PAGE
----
"We must accept that perhaps we have the tool for tackling the theme of poverty eradication in our hands. The solution lies on the type of education we give to our youth at school. It must prepare them for problem solving and self-reliance in their after school career." In this regard, the school farms, craft work and domestic science of former times, grafted to the expanded core-curriculum, including information technology, must be re-introduced and given adequate attention to empower the youth.

President Kufuor said this way whether a student pursued higher education or underwent apprenticeship for employment, he or she would be able to fit into society more competently and with some capacity for initiative. GNAt Appeal Accra, Jan. 9, GNA - Mrs Portia Molly Anafo, President of the Ghana National Association of Teachers (GNAT), appealed to the Government to reconsider the remuneration of workers particularly with the proposed new pay system recently announced to meet their needs. She said it was necessary because where employers pretended to pay adequate remuneration to their workers, workers then pretend to work. Mrs Anafo was speaking at the opening of the 2nd Quadrennial and 49th National Delegates Conference of GNAT in Accra under the theme: Eradicating Poverty Through Education.

The four-day conference would attract about 750 delegates, who would review among other things, GNAT's Five-year Development Plan for 2002-2006; The Report on the Presidential Commission on Pensions; Capitation Grant and The Computerised School Selection System. Ms Anafo noted that teachers remained the pivot of all experimentation in education and unless their minds were oriented properly towards the country's educational programmes, the possibility of being able to communicate to pupils and students would be a mirage. It would constitute professional dishonesty for the Association to feign ignorance of the poor performance and toward the behaviour of some teachers both in the classroom and in the offices that undermined the professional code of conduct.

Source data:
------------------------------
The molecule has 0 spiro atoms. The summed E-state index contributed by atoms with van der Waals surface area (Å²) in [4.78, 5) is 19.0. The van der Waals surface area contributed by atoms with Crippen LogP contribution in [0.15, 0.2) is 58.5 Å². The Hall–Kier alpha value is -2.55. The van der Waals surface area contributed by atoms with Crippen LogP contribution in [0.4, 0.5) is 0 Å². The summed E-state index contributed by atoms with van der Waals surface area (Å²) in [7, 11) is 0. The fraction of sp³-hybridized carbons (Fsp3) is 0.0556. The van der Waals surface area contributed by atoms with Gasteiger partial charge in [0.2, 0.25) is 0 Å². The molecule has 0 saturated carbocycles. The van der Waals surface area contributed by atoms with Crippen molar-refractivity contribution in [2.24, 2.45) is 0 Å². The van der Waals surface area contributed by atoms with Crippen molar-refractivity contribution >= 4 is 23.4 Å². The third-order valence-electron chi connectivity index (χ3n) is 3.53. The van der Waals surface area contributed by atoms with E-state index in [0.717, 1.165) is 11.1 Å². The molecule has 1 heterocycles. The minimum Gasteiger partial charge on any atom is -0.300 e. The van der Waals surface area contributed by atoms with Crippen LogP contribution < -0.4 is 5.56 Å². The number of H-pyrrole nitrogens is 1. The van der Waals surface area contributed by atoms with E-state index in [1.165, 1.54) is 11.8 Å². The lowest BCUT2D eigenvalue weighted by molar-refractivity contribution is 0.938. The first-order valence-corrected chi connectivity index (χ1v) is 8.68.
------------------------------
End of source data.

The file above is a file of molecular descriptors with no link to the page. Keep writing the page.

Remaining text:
She noted that members would be persuaded to work hard in response to the massive investment the Government had been making in the education industry.

Ms Anafo commended the Government for the implementation of the Capitation Grant policy adding, however, that the teething problems bedevilling the programme should be looked at critically so that nobody became a victim of circumstances arising out of the ineffective implementation of the policy. She said the Government had promised to assist teachers on distance learning and also grant loans to teachers to procure their own means of transport and expressed the hope that the necessary formalities would be concluded to make the Government's assurance a reality. Ms Anafo said GNAT would continue to play its traditional role of promoting the welfare of its members, bargaining for improved conditions of employment and articulating collective views on national politics and exerting more influence on members to transform their behaviour and attitudes to work.

Three former GNAT Executives, Mr Kwame Amo Dako, Former National Vice President, Mr Yaw Asiedu Mensah, National Vice President and Mrs Gloria Kwakye, National Treasurer were honoured for their contributions to GNAT.

There were solidarity messages from other sister organisations from Nigeria, Zimbabwe, Denmark, Uganda, Cote d'Ivoire, Senegal and the Pan African Teachers Centre.